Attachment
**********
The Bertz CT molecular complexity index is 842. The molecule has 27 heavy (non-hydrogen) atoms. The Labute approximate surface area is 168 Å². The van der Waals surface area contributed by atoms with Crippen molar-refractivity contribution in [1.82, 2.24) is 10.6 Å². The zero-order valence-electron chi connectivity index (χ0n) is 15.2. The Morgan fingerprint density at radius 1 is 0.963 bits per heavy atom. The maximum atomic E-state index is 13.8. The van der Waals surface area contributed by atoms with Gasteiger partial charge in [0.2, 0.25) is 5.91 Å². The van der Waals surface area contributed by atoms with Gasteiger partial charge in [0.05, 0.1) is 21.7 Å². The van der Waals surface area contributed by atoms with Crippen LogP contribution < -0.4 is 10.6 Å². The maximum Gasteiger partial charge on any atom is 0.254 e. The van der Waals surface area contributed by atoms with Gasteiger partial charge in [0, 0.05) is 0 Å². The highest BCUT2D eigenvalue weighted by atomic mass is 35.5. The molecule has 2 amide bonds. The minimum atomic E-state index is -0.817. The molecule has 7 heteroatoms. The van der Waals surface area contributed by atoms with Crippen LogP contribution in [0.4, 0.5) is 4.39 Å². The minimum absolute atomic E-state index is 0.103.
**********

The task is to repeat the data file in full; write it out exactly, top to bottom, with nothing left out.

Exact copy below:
The Bertz CT molecular complexity index is 842. The molecule has 27 heavy (non-hydrogen) atoms. The Labute approximate surface area is 168 Å². The van der Waals surface area contributed by atoms with Crippen molar-refractivity contribution in [1.82, 2.24) is 10.6 Å². The zero-order valence-electron chi connectivity index (χ0n) is 15.2. The Morgan fingerprint density at radius 1 is 0.963 bits per heavy atom. The maximum atomic E-state index is 13.8. The van der Waals surface area contributed by atoms with Gasteiger partial charge in [0.2, 0.25) is 5.91 Å². The van der Waals surface area contributed by atoms with Gasteiger partial charge in [0.05, 0.1) is 21.7 Å². The van der Waals surface area contributed by atoms with Crippen LogP contribution < -0.4 is 10.6 Å². The maximum Gasteiger partial charge on any atom is 0.254 e. The van der Waals surface area contributed by atoms with Gasteiger partial charge in [0, 0.05) is 0 Å². The highest BCUT2D eigenvalue weighted by atomic mass is 35.5. The molecule has 2 amide bonds. The minimum atomic E-state index is -0.817. The molecule has 7 heteroatoms. The van der Waals surface area contributed by atoms with Crippen LogP contribution in [0.4, 0.5) is 4.39 Å². The minimum absolute atomic E-state index is 0.103.